“I understand why NHS staff want tests, so they can come back to the front line, of course I do,” he said. “But I made the decision that the first priority should be the patients for whom the results of a test could be the difference in treatment which is the difference between life and death.
“I think anyone in my place would have made the same decision. “
His announcement was made at the daily Downing Street Coronavirus briefing, in which he announced that more than £ 13 billion in debt owed by hospital trusts would be written off to place the National Health Service in a “stronger position” To respond to the crisis.
The health secretary said he had also made £ 300 million available to community pharmacies and wanted to make sure that “every part” of the health and care system was supported.
“Today, to help NHS trusts provide what they need without worrying about past finances, I can announce that I am canceling £ 13.4 billion in NHS debt,” he said. declared.
“This historic step will not only put the NHS in a stronger position to be able to respond to this global coronavirus pandemic, but it will ensure that our NHS also has a stronger foundation for the future.”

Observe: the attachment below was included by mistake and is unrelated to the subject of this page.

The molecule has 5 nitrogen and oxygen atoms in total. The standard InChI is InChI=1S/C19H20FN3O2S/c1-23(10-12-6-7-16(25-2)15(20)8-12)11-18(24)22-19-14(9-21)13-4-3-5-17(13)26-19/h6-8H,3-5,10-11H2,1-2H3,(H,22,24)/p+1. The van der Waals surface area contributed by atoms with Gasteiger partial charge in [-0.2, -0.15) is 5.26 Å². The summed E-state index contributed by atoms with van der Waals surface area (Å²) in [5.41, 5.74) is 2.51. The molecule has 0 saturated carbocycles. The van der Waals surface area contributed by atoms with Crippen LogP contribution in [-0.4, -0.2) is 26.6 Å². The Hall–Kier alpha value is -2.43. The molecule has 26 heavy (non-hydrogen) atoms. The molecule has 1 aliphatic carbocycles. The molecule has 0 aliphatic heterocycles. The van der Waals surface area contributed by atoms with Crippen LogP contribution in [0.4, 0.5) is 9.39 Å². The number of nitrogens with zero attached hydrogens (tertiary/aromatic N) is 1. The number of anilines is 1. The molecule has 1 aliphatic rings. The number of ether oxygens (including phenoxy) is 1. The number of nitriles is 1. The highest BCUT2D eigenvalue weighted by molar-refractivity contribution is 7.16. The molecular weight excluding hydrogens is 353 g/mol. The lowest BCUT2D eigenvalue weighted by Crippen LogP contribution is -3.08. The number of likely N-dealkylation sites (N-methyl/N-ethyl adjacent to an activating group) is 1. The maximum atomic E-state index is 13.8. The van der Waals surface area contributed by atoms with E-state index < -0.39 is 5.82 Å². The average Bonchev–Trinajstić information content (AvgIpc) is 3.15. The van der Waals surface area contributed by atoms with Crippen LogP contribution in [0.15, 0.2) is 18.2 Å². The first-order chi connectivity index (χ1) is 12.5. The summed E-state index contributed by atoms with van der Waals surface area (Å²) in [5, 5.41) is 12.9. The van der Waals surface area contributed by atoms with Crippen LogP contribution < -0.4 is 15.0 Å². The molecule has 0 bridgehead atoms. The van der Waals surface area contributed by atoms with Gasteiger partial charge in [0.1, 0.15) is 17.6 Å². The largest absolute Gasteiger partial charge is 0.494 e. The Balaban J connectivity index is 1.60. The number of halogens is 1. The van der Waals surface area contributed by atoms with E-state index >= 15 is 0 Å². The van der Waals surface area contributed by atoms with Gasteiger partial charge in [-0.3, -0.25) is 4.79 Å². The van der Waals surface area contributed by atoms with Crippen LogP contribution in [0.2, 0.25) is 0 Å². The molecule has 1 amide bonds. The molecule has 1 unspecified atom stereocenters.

At an unusually detailed press conference after several days of criticism of the government’s strategy, Hancock also tried to address allegations that the UK was lagging behind responses to the disease in d ‘other European countries like Germany.
Hancock has said he will “upgrade with you” on the challenges the UK is facing and on the government’s plan to dramatically increase testing.
The UK has not entered this crisis with a huge diagnostic industry, like Germany, he said, and is therefore “catching up”.
The demand for materials has resulted in a shortage of swabs and reagents, Hancock said. The swab problem has been resolved, but “we are still tackling the reagent problem, which is a global challenge,” he said.
In what appeared to be a first recognition by the government that mistakes had been made, he added: “There will be criticisms, and some will be justified. “
Hancock said there was a “challenge” in ensuring that the public could trust the tests used on NHS staff. He added that a number of test methods under analysis had failed to positively diagnose a coronavirus patient.
“In one case, a test that I am invited to buy missed three out of four positive cases for coronavirus.
“This means that three-quarters of the tests would have given the false comfort of referring someone with a coronavirus to services. Approving tests that don’t work is dangerous and I won’t do it, ”he said.
Hancock paid emotional tribute to the lost NHS staff and expressed “heartfelt condolences” to the friends and families of all the victims of the coronavirus.
“If the past few weeks have shown us anything, it is that we are resolved as a country in our determination to defeat this invisible killer,” he said.